I clocked off from my research for two weeks, during which time, Samantha Brick-gate happens. I don’t want to add to the sheer volume of words generated by the incident, instead, I wanted to blog the final encounter with the showgirl in my second chapter. My research, to reiterate, investigates both my own feelings of loving showgirls and the experiences of showgirls themselves. It is my hope, wish, intention, that through opening up my feelings of sisterhood and respect for glamorous women, that I may potentially add to a rich, healthy discussion and how women relate to one another in positive, sisterly ways. I am completely fed-up with the trite worn-out trope of women’s competition amongst each other. It is not what I feel or experience.
In a tiny bar, Cellar Door, underneath the Aldwytch, London, I put cocktails I could not afford on my credit card. As it was a bar, a middle-aged man chatted to me, asking what I do. I told him. He began to tell me what he thought about burlesque, informing me how little affect it could have. I began speculate a politics of burlesque, perhaps, femininity and the potential for collectivising around specific issues, citing the Slut Walks as an example. He responded by telling that as he could not see what all the fuss was about with the Slut Walks. As he saw it, it was a good idea to avoiding dress like a slut and going to bad areas, in reference to the initial comments by the police representative, who addressing a group of students in Toronto, which hard sparked the initial protests. Hearing his prejudiced, short-sighted views, in which his sense of entitlement had blinded him of other peoples’ experiences, caused an internal incandescent rage. I did not want to have tell him how totally ignorant, misogynistic he was and his sense of entitlement to tell me about my research and experience as a woman in that specific context, so instead I died a little inside. I was gradually able to disassociate from him as the performers did their turns. Hannah Friedrick, sang jazz interpretations of pop songs including Material Girl, Wild Thing and songs from Jungle Book, to hilarious effect. I was singing along and I was able to relax and make a few notes in my notebook. I drank another cocktail and started to chat to Beatrix Von Bourbon, the burlesque dancer, before she performed. We had tweeted each earlier in the day. Then, as Beatrix started her second and final strip of the evening, I stopped writing and I closed my notebook, so that I could be present in the moment.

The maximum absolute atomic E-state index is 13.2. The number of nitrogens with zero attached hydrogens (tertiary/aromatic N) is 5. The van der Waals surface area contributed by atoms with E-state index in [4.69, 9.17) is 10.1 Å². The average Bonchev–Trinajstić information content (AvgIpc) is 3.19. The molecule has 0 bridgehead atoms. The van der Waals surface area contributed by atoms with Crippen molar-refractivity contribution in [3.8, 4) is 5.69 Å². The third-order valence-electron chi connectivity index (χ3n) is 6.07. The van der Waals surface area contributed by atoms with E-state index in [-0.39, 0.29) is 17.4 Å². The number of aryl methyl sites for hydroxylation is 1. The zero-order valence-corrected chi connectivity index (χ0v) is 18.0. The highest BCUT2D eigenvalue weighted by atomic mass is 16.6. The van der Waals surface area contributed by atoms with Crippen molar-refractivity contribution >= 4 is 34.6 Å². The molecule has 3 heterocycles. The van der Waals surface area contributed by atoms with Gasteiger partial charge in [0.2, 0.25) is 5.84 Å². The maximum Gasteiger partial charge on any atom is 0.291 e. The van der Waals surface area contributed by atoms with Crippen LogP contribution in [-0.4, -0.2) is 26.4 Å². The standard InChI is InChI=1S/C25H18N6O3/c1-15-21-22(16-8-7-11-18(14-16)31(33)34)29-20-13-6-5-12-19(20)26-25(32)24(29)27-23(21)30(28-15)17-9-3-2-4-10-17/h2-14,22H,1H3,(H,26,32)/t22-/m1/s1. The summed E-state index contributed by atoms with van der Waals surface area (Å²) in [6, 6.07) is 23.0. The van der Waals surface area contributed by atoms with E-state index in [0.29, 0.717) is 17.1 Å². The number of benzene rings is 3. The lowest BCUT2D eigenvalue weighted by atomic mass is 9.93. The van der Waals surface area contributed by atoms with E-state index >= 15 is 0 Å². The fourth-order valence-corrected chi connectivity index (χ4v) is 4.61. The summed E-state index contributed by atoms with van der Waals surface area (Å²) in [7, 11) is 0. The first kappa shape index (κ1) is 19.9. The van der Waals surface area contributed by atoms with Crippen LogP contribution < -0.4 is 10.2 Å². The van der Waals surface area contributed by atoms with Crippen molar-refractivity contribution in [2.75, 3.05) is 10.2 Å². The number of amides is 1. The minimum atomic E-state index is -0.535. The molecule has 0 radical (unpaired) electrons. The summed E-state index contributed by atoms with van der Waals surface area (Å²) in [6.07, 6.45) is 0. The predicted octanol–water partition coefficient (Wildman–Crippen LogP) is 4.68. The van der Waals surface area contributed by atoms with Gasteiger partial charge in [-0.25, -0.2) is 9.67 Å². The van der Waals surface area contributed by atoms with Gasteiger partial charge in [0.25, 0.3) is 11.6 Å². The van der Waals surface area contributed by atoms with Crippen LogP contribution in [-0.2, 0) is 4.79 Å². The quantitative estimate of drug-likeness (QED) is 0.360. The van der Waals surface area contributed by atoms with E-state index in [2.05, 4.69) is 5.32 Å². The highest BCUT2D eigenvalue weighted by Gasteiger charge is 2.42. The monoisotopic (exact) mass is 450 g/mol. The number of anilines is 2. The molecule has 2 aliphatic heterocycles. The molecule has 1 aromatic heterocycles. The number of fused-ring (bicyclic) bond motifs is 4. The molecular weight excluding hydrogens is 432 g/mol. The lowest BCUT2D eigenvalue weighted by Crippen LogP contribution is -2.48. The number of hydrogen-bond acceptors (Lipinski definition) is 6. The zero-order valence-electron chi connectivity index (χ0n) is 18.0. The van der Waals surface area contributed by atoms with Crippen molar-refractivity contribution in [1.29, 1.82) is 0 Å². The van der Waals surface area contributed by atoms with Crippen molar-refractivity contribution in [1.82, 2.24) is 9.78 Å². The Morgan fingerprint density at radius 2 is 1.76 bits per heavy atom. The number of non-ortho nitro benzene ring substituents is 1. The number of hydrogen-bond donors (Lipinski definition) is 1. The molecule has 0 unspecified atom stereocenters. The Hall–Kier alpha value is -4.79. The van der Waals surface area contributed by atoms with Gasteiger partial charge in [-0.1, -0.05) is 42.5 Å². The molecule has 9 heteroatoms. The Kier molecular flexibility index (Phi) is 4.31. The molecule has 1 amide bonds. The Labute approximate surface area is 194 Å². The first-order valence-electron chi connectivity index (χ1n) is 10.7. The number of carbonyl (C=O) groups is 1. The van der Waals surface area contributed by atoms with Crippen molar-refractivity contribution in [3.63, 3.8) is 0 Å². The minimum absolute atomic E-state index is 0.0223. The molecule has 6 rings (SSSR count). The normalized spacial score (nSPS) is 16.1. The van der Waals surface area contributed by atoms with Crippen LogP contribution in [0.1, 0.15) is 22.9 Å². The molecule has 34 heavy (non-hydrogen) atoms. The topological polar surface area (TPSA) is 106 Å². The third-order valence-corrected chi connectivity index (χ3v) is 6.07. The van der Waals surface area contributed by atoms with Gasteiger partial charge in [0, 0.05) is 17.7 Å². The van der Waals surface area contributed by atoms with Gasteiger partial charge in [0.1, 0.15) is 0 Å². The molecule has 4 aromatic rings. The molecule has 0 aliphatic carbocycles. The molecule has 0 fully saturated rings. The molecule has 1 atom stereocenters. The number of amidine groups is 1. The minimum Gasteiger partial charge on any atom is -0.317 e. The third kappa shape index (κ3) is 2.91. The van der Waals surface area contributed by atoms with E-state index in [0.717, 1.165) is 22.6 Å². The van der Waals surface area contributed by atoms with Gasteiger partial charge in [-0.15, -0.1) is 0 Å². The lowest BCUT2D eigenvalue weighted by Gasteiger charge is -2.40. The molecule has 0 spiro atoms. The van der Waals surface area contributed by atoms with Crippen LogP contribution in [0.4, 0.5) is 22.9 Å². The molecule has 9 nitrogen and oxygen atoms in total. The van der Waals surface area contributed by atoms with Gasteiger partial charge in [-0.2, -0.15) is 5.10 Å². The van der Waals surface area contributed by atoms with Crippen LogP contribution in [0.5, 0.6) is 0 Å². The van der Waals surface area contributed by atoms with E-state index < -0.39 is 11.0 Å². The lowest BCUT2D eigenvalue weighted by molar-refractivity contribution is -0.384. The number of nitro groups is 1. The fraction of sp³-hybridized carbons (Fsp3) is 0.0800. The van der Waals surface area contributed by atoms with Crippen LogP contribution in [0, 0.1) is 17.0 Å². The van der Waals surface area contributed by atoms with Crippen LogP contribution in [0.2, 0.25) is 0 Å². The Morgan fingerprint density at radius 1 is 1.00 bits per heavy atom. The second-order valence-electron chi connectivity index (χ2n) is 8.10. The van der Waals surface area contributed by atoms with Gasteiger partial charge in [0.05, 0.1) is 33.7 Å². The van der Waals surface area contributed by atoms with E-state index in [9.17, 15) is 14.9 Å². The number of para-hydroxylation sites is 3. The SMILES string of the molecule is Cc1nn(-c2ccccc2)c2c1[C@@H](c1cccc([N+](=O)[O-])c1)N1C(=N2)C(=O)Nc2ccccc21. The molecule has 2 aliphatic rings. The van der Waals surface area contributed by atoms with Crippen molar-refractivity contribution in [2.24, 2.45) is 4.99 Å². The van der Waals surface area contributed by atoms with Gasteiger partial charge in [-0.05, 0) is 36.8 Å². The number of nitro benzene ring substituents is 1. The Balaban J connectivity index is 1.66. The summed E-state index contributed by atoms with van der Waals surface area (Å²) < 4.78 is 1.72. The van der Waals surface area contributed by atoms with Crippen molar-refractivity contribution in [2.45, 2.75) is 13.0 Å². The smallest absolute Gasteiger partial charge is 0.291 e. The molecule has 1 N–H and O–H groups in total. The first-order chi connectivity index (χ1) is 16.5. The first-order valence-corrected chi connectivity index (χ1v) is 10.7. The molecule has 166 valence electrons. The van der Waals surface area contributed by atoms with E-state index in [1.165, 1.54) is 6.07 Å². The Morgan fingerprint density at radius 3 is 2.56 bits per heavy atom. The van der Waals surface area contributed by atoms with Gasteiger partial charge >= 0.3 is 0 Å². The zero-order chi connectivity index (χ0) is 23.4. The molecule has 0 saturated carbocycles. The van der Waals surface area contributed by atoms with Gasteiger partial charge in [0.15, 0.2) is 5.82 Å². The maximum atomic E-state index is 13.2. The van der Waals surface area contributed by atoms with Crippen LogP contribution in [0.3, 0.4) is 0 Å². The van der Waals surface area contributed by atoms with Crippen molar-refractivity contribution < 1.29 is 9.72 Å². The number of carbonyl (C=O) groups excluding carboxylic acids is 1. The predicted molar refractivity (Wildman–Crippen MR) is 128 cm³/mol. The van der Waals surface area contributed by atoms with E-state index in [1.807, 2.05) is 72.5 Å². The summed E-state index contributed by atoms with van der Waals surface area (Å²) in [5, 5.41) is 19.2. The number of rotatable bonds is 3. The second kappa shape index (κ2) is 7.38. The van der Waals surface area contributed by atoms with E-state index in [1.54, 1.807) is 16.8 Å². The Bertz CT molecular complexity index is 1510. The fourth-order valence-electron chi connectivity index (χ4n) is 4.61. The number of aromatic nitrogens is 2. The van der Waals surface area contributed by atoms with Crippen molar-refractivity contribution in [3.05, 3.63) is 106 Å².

The strip was a perfect moment and the performer owned the room. She performed for the audience, as an act of generosity. She was experienced and educated enough to be aware of what she was doing. It did not feel sleazy or uncomfortable despite the number’s conclusion in which the performer’s nudity was in close proximity to the audience. She was prepared to be our object of desire for a moment, because she chose to be. And as I watched, still, not far from the middle-aged man, I thought, yeah fuck you, you have no idea what this means, what pleasure the performer is generating. You have no idea what this means!
Amongst the pleasure-experiences I have described, this was a very simple encounter: a tiny bar and a dancer with a fabulous heavily tattooed body in a great outfit. During the short act, my attention was focussed and nothing else existed. The formula was minimal, but completely accessible to me. I just felt happiness. I felt happy a woman could produce the moment. I felt sisterhood for the performer.